These will keep for about a week in the fridge in a tightly lidded container, far less time than if they'd been traditionally pickled. But there are so few of them--and I'm hoping they'll be addictively delicious and we'll inhale them immediately--that it won't be an issue in the slightest.

Mmmmmmmm. Crispy and briney. Your amounts may vary, depending on whether you're working with a full-sized batch of fiddleheads or just a few strays like I was, but either way you can't go wrong with this basic recipe from Serious Eats.

My second idea actually took place two nights ago, when I repurposed the unused portion of our risotto to make arancini, or Sicilian-style rice balls. With their creamy centers and golden crisp outsides (thanks to a showering of bread crumbs and a generous helping of olive oil), these are basically reason enough to keep making risotto, just to have enough to make arancini the next day. These are in essence some very down-home, Southern Italian-style county fair food (deep-fried mac & cheese on a stick? Please, this is mac-on-a-stick's great grandmother from the Old Country); they are little round, golden brown missiles of love. 

This version included chunks of kielbasa (another random refrigerator stray, left over from last weekend's trip to the farmer's market), diced into small cubes and browned briefly in a skillet, then pressed into the center of each palm-sized rice ball. The bread crumbs come from a stash of cubed bread that I keep in the freezer, frozen just before it could go stale, and intended exactly for this purpose (or for making bread pudding on demand, obviously). Just toss a few frozen cubes of bread in the blender or food processor, pulse into crumbs, and go. Why yes, yes I AM super thrifty and ingenious, thank you for noticing.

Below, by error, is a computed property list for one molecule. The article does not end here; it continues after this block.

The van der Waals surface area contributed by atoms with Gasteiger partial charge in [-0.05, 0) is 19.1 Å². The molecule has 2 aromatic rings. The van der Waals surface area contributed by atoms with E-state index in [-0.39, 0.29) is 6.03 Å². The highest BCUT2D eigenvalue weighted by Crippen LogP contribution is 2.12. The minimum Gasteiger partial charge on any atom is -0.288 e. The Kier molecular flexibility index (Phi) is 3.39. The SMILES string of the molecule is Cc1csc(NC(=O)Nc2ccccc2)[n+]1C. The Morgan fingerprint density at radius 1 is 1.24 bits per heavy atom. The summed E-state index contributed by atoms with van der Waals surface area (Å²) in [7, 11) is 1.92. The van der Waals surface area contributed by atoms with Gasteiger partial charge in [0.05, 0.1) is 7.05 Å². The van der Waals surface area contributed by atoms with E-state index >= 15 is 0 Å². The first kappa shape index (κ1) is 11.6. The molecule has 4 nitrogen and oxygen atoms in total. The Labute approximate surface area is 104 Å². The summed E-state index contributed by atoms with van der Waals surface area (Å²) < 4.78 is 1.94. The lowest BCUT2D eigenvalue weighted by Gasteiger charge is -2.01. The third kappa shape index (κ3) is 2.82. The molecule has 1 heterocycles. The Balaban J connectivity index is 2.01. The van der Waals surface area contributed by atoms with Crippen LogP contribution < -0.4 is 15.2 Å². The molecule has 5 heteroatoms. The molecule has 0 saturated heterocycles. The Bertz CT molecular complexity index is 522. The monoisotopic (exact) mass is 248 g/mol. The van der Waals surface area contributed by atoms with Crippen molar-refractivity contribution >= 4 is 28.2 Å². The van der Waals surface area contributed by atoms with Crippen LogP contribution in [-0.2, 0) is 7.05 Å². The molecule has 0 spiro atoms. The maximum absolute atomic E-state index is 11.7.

Arancini of Leftover Spring Vegetable Risotto

2 cups risotto
1 cup bread crumbs
salt & pepper
Olive oil (at least 4 tablespoons, but keep the bottle handy)
1/2 cup diced kielbasa, browned in a skillet & set aside to cool (optional, but awesome. 
Diced pancetta would be an even better substitution here)

Divide risotto into approximately 6 portions. Form a loose ball in your palm with each portion, pressing some of the kielbasa or pancetta down into the center of each, then close the ball a little more tightly around it. Each ball should be about the size of a small orange (which is where the Italian word arancini, or 'little orange', comes from in the first place), somewhere between golf ball & tennis ball-sized.

Season bread crumbs to taste with salt & pepper, toss to mix thoroughly. Gently roll each rice ball in the bread crumbs until well coated, set aside.

Cover the bottom of a skillet completely with olive oil, heat over medium high heat. Working in batches (I did two batches of three balls each), place in skillet and gently roll every few minutes until arancini are thoroughly browned. Keep the bottom of the skillet well-coated in olive oil, adding more as necessary. Remove from pan, serve immediately.